Namma metro: a slow decade
Hailed as the ultimate panacea for Bangalore’s infamous road traffic problems, the Namma metro had shown great promise on October 20, 2011. Ten years later, with only two lines and 56.1 km operational, the transportation option glitzy mass is now trying to pass quickly. a maze of missed deadlines and escalating costs, as other Indian cities rush in. Before the pandemic hit, the Namma metro had a total of 46 km, completed after 13 years of construction. Did that qualify it to be one of India’s slowest metro projects? “There is no truth in this,” says Anjum Parvez, managing director of Bangalore Metro Rail Corporation Limited (BMRCL). “The only delay that has occurred is due to Covid while the workers are gone,” he said. Part of phase 2 of the project will be completed by December 2022. “The entire phase will be completed by December 2024. So it’s on track and there is absolutely no problem,” says Anjum.
Daily ridership in the metro had reached six lakh before the pandemic. “Over a length of 46 km, we had one of the best pre-Covid crowds, comparable to Delhi. The ridership will increase again with more lines. The Kengeri and Silk Institute lines were opened. The major leap will come when the Whitefield line begins, ”he explains. But ridership also depends on other critical factors. Huge gaps in last mile connectivity, intermodal links and station design during the first phase prevented commuters from switching from their personal vehicles to the metro along several corridors. This has been a challenge for metro systems across India.
“Multimodal integration should be part of the planning phase itself. The location of the station, the access to the power buses, the way passengers are picked up and dropped off, the ease of access on foot, all of this was completely neglected in the first phase ”, notes the Professor Ashish Verma, Transportation Engineering Expert at the Indian Institute of Science. Many phase 1 stations do not have adequate bus bays. This design compromise was also a feature of many Phase 2 stations. “Even the integration between metro and rail stations was not considered, Yeswanthpura and Cantonment stations being examples. These integration differences can lead to a loss of goodwill, ”he warns.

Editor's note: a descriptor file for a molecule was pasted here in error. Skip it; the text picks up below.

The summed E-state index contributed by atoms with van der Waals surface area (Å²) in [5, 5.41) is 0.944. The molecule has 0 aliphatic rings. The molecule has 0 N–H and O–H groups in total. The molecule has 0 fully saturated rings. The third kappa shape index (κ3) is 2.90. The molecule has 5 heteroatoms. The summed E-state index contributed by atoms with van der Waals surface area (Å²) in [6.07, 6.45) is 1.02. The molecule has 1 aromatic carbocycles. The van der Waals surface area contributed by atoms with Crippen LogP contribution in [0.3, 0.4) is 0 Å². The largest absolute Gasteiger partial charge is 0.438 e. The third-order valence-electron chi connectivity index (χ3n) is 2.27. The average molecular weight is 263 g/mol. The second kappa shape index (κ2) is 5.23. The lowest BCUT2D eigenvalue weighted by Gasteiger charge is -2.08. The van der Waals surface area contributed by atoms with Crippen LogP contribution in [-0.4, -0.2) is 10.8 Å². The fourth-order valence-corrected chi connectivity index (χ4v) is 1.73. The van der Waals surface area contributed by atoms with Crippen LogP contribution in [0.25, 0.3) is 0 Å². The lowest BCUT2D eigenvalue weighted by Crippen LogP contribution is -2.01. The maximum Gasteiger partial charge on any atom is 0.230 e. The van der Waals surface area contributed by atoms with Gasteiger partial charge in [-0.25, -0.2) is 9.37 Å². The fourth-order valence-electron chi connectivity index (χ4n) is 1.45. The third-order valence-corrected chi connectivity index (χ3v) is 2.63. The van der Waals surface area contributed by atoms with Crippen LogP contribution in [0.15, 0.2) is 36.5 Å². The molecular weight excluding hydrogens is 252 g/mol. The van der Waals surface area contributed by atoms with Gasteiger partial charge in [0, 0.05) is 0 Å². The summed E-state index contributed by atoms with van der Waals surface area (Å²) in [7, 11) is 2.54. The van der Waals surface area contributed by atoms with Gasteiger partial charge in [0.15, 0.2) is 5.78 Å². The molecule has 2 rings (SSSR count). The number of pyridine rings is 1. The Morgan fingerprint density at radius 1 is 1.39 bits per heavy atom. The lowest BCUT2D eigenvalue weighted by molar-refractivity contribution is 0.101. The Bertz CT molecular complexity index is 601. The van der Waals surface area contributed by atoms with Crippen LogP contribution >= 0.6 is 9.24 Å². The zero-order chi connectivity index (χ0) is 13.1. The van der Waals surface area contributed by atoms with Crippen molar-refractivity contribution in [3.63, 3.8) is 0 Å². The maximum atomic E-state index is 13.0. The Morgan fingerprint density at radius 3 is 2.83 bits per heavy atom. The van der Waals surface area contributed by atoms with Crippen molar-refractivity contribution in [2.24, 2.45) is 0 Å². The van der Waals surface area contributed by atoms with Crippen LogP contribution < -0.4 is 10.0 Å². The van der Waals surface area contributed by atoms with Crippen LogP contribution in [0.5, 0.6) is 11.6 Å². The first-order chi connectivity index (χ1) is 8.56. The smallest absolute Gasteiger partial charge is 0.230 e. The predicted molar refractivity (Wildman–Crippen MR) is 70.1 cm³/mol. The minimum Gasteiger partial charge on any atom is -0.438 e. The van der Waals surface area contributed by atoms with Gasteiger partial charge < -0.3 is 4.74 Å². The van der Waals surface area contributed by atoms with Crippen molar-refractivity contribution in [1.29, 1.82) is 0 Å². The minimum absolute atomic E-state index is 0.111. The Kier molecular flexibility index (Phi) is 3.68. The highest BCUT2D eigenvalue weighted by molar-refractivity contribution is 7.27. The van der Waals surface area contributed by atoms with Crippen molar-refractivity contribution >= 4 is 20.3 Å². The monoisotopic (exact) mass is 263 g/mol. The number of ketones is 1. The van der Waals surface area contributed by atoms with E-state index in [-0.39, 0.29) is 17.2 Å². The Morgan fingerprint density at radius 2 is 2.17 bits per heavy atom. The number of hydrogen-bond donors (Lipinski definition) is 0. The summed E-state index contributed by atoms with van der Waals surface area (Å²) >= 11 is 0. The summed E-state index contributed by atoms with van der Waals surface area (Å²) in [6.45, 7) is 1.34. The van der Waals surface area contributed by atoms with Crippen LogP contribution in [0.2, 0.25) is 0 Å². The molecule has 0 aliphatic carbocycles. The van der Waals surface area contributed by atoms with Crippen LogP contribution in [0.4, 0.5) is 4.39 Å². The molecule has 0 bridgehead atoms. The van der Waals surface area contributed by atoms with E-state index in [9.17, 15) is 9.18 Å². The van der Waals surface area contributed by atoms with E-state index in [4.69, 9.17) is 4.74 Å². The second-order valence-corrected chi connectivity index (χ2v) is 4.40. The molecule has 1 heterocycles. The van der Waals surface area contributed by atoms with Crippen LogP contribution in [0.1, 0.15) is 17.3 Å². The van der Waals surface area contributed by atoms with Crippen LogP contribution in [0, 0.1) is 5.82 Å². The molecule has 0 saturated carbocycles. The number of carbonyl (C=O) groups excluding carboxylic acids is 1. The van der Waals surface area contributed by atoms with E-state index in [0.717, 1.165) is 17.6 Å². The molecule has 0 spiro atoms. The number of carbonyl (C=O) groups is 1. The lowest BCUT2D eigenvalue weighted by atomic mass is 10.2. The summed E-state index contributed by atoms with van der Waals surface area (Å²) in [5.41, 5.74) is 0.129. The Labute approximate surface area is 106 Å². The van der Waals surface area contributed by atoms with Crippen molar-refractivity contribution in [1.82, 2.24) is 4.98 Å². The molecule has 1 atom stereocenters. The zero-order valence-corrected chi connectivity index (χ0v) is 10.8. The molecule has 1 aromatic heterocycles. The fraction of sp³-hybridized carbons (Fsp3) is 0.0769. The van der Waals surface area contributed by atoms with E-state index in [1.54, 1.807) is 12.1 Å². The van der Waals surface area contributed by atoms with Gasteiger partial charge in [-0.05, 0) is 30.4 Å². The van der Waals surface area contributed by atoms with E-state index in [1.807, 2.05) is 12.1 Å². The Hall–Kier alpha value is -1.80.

But in a long-term perspective, Namma Metro and similar systems extending their networks to 12 other cities – large and small – across India could be a game-changer in urban mobility. The real estate sector has already sensed the enormous potential. Rising land values, land use change and densification along the corridor are fertile grounds for the sector to flourish. Industry watchers say land and rental values increase dramatically as the distance to a metro station decreases.
As Anjum notes, “At the time the airport line was announced, many builders and developers came forward to ask for direct pedestrian bridges between metro stations and their upcoming campuses. The real impact is visible along the corridor of the airport road, as there is plenty of land available there. Computer parks, offices and residential apartments all move there. Once connectivity improves, the metro tends to turn barren expanses into malls and raise land prices even on the outskirts of a city. This was especially noticed after the commissioning of the 30 km Noida-Greater Noida metro, which triggered a rise in house prices.
Rajendra Joshi, CEO of Brigade Group, Residential echoes this point of view: “While Whitefield, which is congested today and lacks public transport infrastructure, is connected by metro to a place like Kengeri, the people will head to Kengeri where the cost of living is much lower. . Obviously, Metro in any part of the city will stimulate real estate growth.
Also read: An integrated public transport system, not a metro, is the key
As part of the first phase, BMRCL had entered into a public-private partnership with Mantri Developers to build the Mantri Square Sampige Road station attached to a shopping center. This unique collaboration could be a model for future alignments if all financial and compliance conditions are met, believes Suresh Hari, president of the Confederation of Real Estate Developers Associations of India (CREDAI). “Many such proposals have been sent to BMRCL in the past.” he remembers.